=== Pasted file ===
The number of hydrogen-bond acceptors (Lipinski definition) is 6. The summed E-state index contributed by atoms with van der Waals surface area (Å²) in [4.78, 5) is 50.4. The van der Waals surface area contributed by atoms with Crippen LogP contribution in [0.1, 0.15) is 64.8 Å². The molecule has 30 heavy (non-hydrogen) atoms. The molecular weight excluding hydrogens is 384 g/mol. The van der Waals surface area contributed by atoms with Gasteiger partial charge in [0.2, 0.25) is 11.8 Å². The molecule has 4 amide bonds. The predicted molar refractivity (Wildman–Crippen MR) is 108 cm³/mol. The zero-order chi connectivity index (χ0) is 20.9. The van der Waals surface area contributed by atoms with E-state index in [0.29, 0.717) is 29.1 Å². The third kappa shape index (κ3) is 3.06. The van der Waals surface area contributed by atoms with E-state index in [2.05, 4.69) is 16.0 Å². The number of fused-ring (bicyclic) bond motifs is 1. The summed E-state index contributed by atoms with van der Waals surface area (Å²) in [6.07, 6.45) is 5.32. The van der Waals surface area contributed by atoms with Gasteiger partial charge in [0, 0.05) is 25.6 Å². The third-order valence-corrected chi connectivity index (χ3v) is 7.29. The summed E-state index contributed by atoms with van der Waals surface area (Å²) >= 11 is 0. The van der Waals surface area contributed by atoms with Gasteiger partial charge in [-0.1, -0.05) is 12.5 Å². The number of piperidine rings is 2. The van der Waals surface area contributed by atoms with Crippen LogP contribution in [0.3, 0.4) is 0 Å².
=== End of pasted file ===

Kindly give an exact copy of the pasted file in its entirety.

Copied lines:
The number of hydrogen-bond acceptors (Lipinski definition) is 6. The summed E-state index contributed by atoms with van der Waals surface area (Å²) in [4.78, 5) is 50.4. The van der Waals surface area contributed by atoms with Crippen LogP contribution in [0.1, 0.15) is 64.8 Å². The molecule has 30 heavy (non-hydrogen) atoms. The molecular weight excluding hydrogens is 384 g/mol. The van der Waals surface area contributed by atoms with Gasteiger partial charge in [0.2, 0.25) is 11.8 Å². The molecule has 4 amide bonds. The predicted molar refractivity (Wildman–Crippen MR) is 108 cm³/mol. The zero-order chi connectivity index (χ0) is 20.9. The van der Waals surface area contributed by atoms with E-state index in [0.29, 0.717) is 29.1 Å². The third kappa shape index (κ3) is 3.06. The van der Waals surface area contributed by atoms with E-state index in [2.05, 4.69) is 16.0 Å². The number of fused-ring (bicyclic) bond motifs is 1. The summed E-state index contributed by atoms with van der Waals surface area (Å²) in [6.07, 6.45) is 5.32. The van der Waals surface area contributed by atoms with Gasteiger partial charge in [0, 0.05) is 25.6 Å². The third-order valence-corrected chi connectivity index (χ3v) is 7.29. The summed E-state index contributed by atoms with van der Waals surface area (Å²) >= 11 is 0. The van der Waals surface area contributed by atoms with Gasteiger partial charge in [-0.1, -0.05) is 12.5 Å². The number of piperidine rings is 2. The van der Waals surface area contributed by atoms with Crippen LogP contribution in [0.3, 0.4) is 0 Å².